I still have room on my research trips coming up later this year. If you’ve been thinking of making a trip to the Family History Library in Salt Lake or the Allen County Public Library in Ft. Wayne, Indiana, consider joining us:
While reading Staking Her Claim: Women Homesteading the West, by Marcia Meredith Hensley, I came across a reference to a woman referring to a single neighbor man as a “grass widow” in a letter written by Julia Erickson in Winnett, Montana, in 1911 (page 111).
Doing a little research, I discovered that men could be referred to as “grass widowers” just in the same way as women could be referred to as “grass widows.” The reason was the same: the spouse was “gone.” Of course, gone can mean quite a few things from temporarily away, to separated, to divorced.
But use of the adjective “grass” was not limited to women. It could apply to men as well.
No matter how hard you try, sometimes it is difficult to get good picture of a tombstone. Do not rely only on your photograph if the stone appears difficult to read at the cemetery. Make a transcription there at the cemetery while you are on site. Draw a sketch of the stone if necessary and write the transcription on your sketch of the stone. Take a picture of that hand made drawing and transcription to have with your actual stone photograph. You may be happy you did when you get home.
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I maintain the following genealogy blogs:
- Rootdig.com—Michael’s thoughts, research problems, suggestions, and whatever else crosses his desk
- Genealogy Tip of the Day—one genealogy research tip every day–short and to the point
- Genealogy Search Tip—websites I’ve discovered and the occasional online research tip–short and to the point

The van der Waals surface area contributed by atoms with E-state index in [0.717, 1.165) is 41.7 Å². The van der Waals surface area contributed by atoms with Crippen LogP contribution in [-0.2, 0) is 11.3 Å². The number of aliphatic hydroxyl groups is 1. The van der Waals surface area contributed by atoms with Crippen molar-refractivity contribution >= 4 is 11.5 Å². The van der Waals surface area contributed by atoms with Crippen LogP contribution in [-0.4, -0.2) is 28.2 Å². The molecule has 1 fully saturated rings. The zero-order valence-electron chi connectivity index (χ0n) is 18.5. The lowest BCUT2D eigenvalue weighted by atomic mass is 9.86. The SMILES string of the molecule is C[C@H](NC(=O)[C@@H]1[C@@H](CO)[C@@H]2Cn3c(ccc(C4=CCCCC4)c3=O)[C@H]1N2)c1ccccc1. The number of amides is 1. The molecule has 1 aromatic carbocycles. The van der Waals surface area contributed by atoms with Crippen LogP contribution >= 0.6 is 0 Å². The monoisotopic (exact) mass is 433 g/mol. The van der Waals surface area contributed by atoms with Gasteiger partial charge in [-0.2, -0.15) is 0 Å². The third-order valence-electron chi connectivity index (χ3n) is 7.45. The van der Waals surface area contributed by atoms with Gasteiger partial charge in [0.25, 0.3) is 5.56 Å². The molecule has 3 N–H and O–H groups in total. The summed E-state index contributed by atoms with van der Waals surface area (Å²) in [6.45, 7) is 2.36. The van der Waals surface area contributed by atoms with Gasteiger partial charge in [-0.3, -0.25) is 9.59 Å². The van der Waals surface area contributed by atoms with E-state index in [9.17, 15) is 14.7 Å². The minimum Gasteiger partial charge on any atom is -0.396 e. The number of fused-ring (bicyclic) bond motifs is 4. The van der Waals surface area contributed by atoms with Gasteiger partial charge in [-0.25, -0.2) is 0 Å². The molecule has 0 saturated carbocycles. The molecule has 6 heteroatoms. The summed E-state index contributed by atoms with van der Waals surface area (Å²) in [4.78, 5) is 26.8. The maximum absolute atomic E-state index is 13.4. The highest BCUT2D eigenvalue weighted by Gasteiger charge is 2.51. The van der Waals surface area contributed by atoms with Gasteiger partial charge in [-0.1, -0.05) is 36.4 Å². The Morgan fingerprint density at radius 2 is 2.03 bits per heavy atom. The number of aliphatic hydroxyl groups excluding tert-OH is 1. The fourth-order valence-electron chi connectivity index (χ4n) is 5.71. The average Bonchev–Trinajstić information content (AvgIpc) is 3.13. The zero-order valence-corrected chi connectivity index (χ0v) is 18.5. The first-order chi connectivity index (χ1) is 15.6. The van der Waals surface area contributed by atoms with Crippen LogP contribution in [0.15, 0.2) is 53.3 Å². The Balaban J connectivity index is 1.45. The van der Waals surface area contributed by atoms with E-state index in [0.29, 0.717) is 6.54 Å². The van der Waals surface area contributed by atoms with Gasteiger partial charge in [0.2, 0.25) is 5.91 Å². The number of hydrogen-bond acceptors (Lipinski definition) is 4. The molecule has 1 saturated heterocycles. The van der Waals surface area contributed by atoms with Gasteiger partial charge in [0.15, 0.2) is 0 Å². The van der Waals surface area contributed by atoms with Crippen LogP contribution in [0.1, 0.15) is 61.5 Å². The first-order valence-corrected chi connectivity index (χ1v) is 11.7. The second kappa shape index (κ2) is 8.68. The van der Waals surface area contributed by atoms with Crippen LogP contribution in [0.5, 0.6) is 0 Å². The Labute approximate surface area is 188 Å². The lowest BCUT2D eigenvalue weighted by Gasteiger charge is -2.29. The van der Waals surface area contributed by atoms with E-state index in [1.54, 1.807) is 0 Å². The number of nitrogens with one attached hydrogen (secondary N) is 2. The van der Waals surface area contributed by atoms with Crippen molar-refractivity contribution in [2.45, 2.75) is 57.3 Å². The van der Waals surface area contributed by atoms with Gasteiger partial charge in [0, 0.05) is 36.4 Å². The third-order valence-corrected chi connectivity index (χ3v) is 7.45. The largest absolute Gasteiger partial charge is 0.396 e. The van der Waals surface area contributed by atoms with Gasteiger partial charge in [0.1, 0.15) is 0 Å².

- Genealogy Transcriber—one piece of handwriting every day–with the answer the next
Be careful drawing conclusions from an ancestor “making their mark.” It means that they made their mark. Sometimes the person signing a document:
- was told to make his mark even if he could write
- chose to make his mark even though he could write
- was physically unable to sign his name and making his mark was all he could do even though in years past he could write his name
- made a mark because that was all he knew how to do even though he was in fine health
Be wary of drawing conclusions on your ancestor literacy based upon the presence or absence of one signature.
If a record gives a person’s age, remember:
- The age could easily be off by one year or more.
- if accurate, don’t just subtract the age given in the record from the year of the record. Someone aged 35 in 1870 could have been born in 1835. Or, if they turned 36 the next day and the year was still 1870, they were actually born in 1834.
Concluding the age is accurate is always something to be done with good reason. I always use a year of birth calculated from an age in a record as an approximation of that year.
The first clue I had that one of my ancestors might have been married more than once was when two of her heirs were not listed as heirs of her husband. The husband died a year later and if they shared all the same children, their heirs should have been the same. The two heirs of hers that were not his were still living when he died.
It turned out those two were her children by a previous husband.
Spellings of last names can vary significantly, even within one document. Avoid getting hung up on minor differences or spelling variations. The important thing to keep in mind is do the spellings sound the same. Even if your ancestor was literate, he might not have been too concerned about whether or not his name was spelled right.
Just a reminder: the death benefit field in the renditions of what’s commonly called the Social Security Death Index, is where the death benefit check was sent, not where the person was necessarily living when they died. My Aunt Luella Barnett died in Carthage, Hancock County, Illinois, but the death benefit was sent to Orland Park, Cook County, Illinois, where her oldest daughter was living at the time. The image in this post comes from Ancestry.com. The Social Security Death Index can be searched at FamilySearch or GenealogyBank as well.